John J. Scott - Student Profile
Current Research Project:
Ferroelastic Domain Dynamics by In-Situ Techniques
My research aims to investigate, on the micro and nanoscale, the mechanisms responsible for the dynamics seen in ferroelastics, a sub class of materials known as ferroics that display novel properties in the form of domains and domain walls that separate them.
These domain walls are interesting as they exist on the nanoscale and exhibit properties that are unique from the bulk such as conduction in an insulating medium. It has also been shown in previous studies that you can create (nucleation), annihilate or move these structures with an applied force/field. In the case of ferroelastics, this can be with the application of strain and or heat.
I am trying to understand the principles behind domain wall dynamics in the hopes of manipulating these structures in a more controlled manner to benefit the fabrication of nanoscale devices in the context of smart structures and shape memory alloys, with the final aim to develop a means for strain cloaking in order to maintain these devices.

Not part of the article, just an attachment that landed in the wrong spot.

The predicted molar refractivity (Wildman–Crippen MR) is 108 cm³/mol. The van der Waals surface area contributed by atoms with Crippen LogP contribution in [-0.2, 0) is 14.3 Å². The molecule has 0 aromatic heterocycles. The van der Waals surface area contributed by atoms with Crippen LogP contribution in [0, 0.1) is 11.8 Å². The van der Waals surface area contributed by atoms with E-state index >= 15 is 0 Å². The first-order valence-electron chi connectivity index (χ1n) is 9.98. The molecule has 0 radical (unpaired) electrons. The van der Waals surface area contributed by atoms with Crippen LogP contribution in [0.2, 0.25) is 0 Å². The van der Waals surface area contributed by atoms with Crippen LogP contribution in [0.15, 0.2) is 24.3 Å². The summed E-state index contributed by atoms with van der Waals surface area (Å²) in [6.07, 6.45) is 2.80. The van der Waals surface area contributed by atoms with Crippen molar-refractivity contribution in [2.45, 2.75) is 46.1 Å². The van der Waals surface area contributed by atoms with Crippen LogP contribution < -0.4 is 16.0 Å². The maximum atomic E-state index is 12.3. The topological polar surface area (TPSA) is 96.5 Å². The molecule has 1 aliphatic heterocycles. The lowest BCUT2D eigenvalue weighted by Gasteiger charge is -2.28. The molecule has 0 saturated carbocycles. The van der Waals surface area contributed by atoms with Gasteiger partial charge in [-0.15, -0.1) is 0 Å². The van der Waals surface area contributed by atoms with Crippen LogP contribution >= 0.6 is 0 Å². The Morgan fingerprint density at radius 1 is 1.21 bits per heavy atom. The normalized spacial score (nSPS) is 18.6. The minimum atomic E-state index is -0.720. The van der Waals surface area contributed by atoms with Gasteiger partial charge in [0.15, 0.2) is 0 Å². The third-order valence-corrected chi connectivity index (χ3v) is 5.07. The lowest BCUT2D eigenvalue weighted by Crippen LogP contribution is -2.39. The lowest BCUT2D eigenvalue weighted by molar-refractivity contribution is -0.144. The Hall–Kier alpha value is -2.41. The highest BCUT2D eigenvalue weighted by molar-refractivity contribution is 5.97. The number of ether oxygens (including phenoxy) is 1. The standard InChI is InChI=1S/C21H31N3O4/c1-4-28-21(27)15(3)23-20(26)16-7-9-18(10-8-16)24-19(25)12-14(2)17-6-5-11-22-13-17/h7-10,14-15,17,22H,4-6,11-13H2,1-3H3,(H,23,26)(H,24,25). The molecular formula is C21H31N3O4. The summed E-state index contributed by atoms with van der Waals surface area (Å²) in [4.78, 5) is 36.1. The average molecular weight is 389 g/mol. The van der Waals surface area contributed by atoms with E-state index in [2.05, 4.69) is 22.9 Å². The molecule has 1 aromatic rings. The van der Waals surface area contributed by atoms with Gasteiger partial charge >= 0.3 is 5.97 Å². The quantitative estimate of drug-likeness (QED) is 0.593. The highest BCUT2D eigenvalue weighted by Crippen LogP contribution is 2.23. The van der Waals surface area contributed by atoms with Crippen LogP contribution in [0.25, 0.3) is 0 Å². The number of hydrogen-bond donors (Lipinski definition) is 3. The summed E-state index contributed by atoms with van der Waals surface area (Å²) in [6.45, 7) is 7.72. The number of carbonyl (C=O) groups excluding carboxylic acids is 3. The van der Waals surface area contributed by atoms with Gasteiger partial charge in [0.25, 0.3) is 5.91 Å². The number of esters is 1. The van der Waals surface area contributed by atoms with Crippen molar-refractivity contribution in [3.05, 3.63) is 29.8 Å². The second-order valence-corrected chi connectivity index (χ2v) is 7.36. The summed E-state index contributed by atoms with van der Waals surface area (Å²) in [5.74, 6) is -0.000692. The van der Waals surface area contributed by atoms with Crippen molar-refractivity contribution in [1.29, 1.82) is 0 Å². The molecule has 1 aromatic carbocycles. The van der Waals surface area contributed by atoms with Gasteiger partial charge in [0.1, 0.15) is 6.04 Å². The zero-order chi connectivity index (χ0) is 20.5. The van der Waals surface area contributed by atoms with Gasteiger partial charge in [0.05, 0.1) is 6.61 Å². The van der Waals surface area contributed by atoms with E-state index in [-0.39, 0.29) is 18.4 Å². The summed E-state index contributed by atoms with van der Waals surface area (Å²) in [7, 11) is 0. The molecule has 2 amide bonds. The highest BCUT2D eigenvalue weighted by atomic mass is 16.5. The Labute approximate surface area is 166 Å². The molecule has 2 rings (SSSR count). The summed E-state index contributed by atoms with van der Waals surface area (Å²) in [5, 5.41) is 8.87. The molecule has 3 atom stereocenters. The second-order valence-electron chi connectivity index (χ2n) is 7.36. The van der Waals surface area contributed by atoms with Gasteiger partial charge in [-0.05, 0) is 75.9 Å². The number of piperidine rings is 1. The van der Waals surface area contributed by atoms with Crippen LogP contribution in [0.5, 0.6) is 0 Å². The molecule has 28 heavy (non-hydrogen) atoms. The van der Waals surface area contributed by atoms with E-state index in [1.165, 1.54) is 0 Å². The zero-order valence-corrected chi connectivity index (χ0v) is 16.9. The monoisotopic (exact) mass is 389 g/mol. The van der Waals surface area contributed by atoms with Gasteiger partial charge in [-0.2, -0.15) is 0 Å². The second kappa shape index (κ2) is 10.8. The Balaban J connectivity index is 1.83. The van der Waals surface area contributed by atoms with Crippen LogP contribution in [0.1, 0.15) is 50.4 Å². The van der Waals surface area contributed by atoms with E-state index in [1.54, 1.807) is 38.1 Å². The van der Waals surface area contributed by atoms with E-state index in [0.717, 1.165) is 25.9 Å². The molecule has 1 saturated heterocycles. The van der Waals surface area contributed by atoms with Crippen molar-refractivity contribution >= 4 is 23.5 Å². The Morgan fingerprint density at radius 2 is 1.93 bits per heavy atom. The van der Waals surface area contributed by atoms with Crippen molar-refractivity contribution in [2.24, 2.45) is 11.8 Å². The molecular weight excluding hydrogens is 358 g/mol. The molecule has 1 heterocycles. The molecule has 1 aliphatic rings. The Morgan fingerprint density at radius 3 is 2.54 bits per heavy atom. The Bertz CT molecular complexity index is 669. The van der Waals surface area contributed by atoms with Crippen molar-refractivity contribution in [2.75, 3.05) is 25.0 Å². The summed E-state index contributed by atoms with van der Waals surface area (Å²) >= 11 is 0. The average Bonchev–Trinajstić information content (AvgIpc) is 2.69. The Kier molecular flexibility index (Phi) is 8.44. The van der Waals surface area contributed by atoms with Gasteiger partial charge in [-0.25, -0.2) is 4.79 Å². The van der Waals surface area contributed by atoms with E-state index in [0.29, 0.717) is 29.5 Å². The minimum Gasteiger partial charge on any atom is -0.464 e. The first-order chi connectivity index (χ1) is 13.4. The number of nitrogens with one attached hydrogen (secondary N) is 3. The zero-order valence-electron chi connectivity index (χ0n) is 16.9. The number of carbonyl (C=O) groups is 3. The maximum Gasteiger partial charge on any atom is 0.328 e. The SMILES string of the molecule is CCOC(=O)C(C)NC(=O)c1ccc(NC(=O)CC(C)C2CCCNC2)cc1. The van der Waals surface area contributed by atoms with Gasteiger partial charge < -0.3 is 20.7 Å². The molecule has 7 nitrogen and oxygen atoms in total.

I graduated from Queen’s University Belfast in 2019 with an MSci degree and developed a particular interest for ferroics and electron microscopy from voluntary projects utilising a Scanning Electron Microscope-Focused Ion Beam (SEM-FIB) configuration as well as my MSci project, which focused on the characterisation of ferrolastics by means of in-situ Transmission Electron Microscopy (TEM) and optical studies.
At present, alongside the PhD, I am an active member of the microscopy community here and am a member of the MSI committee as a PG representative.